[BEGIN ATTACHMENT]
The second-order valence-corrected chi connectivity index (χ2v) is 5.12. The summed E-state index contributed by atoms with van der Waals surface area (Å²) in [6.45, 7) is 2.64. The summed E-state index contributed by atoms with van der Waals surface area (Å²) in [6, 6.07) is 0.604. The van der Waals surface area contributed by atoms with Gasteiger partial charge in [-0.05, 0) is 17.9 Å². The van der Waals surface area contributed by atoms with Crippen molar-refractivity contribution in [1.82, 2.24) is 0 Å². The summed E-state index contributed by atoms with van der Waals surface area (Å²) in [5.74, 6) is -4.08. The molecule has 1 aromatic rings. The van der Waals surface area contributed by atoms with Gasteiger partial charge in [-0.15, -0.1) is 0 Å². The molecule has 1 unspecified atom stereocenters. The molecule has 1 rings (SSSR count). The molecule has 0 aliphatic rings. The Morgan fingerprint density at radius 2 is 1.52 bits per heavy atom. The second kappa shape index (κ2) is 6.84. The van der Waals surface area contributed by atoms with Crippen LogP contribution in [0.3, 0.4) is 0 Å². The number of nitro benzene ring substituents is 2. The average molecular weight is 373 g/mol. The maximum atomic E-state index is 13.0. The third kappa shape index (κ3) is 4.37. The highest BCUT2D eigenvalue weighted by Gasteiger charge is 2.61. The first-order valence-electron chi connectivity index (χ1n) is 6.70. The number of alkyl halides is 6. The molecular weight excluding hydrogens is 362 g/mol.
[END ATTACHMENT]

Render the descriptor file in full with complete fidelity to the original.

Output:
The second-order valence-corrected chi connectivity index (χ2v) is 5.12. The summed E-state index contributed by atoms with van der Waals surface area (Å²) in [6.45, 7) is 2.64. The summed E-state index contributed by atoms with van der Waals surface area (Å²) in [6, 6.07) is 0.604. The van der Waals surface area contributed by atoms with Gasteiger partial charge in [-0.05, 0) is 17.9 Å². The van der Waals surface area contributed by atoms with Crippen molar-refractivity contribution in [1.82, 2.24) is 0 Å². The summed E-state index contributed by atoms with van der Waals surface area (Å²) in [5.74, 6) is -4.08. The molecule has 1 aromatic rings. The van der Waals surface area contributed by atoms with Gasteiger partial charge in [-0.15, -0.1) is 0 Å². The molecule has 1 unspecified atom stereocenters. The molecule has 1 rings (SSSR count). The molecule has 0 aliphatic rings. The Morgan fingerprint density at radius 2 is 1.52 bits per heavy atom. The second kappa shape index (κ2) is 6.84. The van der Waals surface area contributed by atoms with Crippen LogP contribution in [0.3, 0.4) is 0 Å². The number of nitro benzene ring substituents is 2. The average molecular weight is 373 g/mol. The maximum atomic E-state index is 13.0. The third kappa shape index (κ3) is 4.37. The highest BCUT2D eigenvalue weighted by Gasteiger charge is 2.61. The first-order valence-electron chi connectivity index (χ1n) is 6.70. The number of alkyl halides is 6. The molecular weight excluding hydrogens is 362 g/mol.